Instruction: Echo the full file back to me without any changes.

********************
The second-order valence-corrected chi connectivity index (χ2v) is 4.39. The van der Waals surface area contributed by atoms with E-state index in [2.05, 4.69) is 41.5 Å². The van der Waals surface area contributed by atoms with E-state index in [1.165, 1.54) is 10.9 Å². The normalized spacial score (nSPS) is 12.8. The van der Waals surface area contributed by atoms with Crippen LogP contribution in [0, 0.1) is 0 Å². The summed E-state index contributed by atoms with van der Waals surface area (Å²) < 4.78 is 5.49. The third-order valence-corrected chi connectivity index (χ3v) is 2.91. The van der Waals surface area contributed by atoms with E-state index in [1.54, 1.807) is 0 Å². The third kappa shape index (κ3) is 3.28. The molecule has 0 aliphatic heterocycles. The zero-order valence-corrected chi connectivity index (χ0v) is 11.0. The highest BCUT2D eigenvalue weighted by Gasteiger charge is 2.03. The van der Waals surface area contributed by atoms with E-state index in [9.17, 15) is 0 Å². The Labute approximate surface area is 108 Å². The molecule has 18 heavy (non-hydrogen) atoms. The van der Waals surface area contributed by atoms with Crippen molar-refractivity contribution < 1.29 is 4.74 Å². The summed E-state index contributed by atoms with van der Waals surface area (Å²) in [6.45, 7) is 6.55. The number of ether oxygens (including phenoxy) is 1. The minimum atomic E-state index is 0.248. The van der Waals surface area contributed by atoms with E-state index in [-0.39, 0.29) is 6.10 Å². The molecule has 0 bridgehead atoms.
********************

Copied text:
The second-order valence-corrected chi connectivity index (χ2v) is 4.39. The van der Waals surface area contributed by atoms with E-state index in [2.05, 4.69) is 41.5 Å². The van der Waals surface area contributed by atoms with E-state index in [1.165, 1.54) is 10.9 Å². The normalized spacial score (nSPS) is 12.8. The van der Waals surface area contributed by atoms with Crippen LogP contribution in [0, 0.1) is 0 Å². The summed E-state index contributed by atoms with van der Waals surface area (Å²) < 4.78 is 5.49. The third-order valence-corrected chi connectivity index (χ3v) is 2.91. The van der Waals surface area contributed by atoms with E-state index in [1.54, 1.807) is 0 Å². The third kappa shape index (κ3) is 3.28. The molecule has 0 aliphatic heterocycles. The zero-order valence-corrected chi connectivity index (χ0v) is 11.0. The highest BCUT2D eigenvalue weighted by Gasteiger charge is 2.03. The van der Waals surface area contributed by atoms with E-state index in [9.17, 15) is 0 Å². The Labute approximate surface area is 108 Å². The molecule has 18 heavy (non-hydrogen) atoms. The van der Waals surface area contributed by atoms with Crippen molar-refractivity contribution < 1.29 is 4.74 Å². The summed E-state index contributed by atoms with van der Waals surface area (Å²) in [6.45, 7) is 6.55. The number of ether oxygens (including phenoxy) is 1. The minimum atomic E-state index is 0.248. The van der Waals surface area contributed by atoms with E-state index in [-0.39, 0.29) is 6.10 Å². The molecule has 0 bridgehead atoms.